The specificity in these mRNA localization responses is exhibited at multiple levels, including differential responses to growth-promoting versus growth-inhibiting ligands, differential responses to individual growth-promoting ligands, and even differences within downstream signaling pathways for responses to an individual ligand. The microtubule-dependent changes in axonal mRNA levels were reflected by a reciprocal decrease or increase in cell body mRNA content, suggesting a ligand-dependent alteration in delivery of mRNAs from the cell body. However, our data do not completely exclude the possibility that localized mRNA stability may also contribute to axonal mRNA content. Likewise, it is possible that both mRNA transport and stability are affected by distinct signaling pathways. Regardless of the specific mechanism, our findings indicate that extracellular signals can change the local concentrations of axonal mRNAs, which likely provides unique specificity to the localized protein synthetic responses.
Modulation of axonal mRNA levels is ligand specific
Although neurotrophins have been shown to increase the axonal localization of β-actin mRNA and local application of NGF and BDNF increases axonal levels of peripherin and vimentin mRNAs (Zhang et al., 1999, 2001; Willis et al., 2005), it has not been clear whether the neurotrophins or other ligands can decrease the axonal localization of any mRNAs. By analyzing the axonal levels of a large panel of mRNAs, our study shows that the axonal localization of individual mRNAs can be specifically increased or decreased in response to different ligands. A localized redistribution of mRNAs within the axons could contribute to the focal depletion of mRNAs as well as the translation product of localized eGFPNLS/myrβ-actin mRNA adjacent to stimuli. With recent observations of the asymmetric redistribution of mRNA within growth cones in response to ligands (Leung et al., 2006; Yao et al., 2006) and the known short-range and bidirectional movements of RNA-binding proteins within RNA processes (Kiebler and Bassell, 2006), it is tempting to speculate that retrograde movement of mRNAs may also contribute to the decreased axonal mRNA levels seen in the quantitative experiments used here. Thus, although the reverse transcription qPCR approach has given us a unique view of dynamic ligand-dependent changes in total axonal mRNA levels, further studies will be needed to fully dissect the contributions of mRNA degradation and retrograde movement within axons for determining localized mRNA levels.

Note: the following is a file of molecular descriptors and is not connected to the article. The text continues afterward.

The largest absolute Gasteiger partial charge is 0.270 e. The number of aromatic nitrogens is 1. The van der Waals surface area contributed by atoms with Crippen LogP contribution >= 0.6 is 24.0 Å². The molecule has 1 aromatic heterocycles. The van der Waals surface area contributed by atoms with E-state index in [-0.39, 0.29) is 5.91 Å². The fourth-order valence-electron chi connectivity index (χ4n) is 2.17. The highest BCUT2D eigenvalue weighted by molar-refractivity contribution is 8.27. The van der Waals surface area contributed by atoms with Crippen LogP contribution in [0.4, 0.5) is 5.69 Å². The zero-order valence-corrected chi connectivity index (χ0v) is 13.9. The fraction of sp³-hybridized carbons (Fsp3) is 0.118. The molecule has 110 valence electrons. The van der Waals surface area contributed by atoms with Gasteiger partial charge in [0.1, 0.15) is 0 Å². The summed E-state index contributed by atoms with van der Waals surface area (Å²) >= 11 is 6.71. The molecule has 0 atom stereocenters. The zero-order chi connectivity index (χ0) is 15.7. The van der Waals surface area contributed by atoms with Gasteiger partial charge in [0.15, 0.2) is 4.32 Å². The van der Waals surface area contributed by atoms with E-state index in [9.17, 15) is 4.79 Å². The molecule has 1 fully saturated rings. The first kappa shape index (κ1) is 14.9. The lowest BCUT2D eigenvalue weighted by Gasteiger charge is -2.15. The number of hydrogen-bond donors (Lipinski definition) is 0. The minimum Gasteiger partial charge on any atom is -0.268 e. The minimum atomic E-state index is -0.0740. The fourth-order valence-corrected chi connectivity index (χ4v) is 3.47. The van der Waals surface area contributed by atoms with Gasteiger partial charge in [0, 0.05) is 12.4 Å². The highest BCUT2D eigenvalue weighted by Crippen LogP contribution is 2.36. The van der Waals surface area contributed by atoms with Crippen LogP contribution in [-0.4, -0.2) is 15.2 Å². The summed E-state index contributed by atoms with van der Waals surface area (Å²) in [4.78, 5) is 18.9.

Surprisingly, even when ligands induce similar trophic responses, as with the individual neurotrophins, particular mRNAs can be uniquely affected. NGF and BDNF showed overall similar changes in levels of individual axonal mRNAs, but the response to NT3 appeared distinct. It is intriguing to speculate that differences in RNA transport reflect effects of these neurotrophins acting upon different neuronal subpopulations in the DRG (Snider, 1994). The ubiquitous expression of some mRNAs tested here (e.g., ribosomal proteins L22, L24, and S17;Amaldi et al., 1989; Kaspar et al., 1993) argues that these transcripts should also be available for regulation in the NT3-responsive DRG neurons. The extensive overlap between NGF, BDNF, and NT3 signal transduction (Segal, 2003) suggests that mRNA localization is matched to the specific ligand rather the overall trophic or tropic response to that ligand. Despite this overlap, tropic responses to neurotrophins can be distinct because cAMP can modify turning responses to NGF and BDNF, whereas cyclic guanosine monophosphate can modify turning responses to NT3 (Song and Poo, 1999). However, even with the similarities between NGF and BDNF, axonal levels of GAP-43 mRNA were uniquely altered by NGF. Because GAP-43 is expressed by all DRG neurons in the injury-conditioned cultures that were used here (Chong et al., 1994; Smith and Skene, 1997), GAP-43 mRNA should certainly be available for regulation in the BDNF-responsive neurons.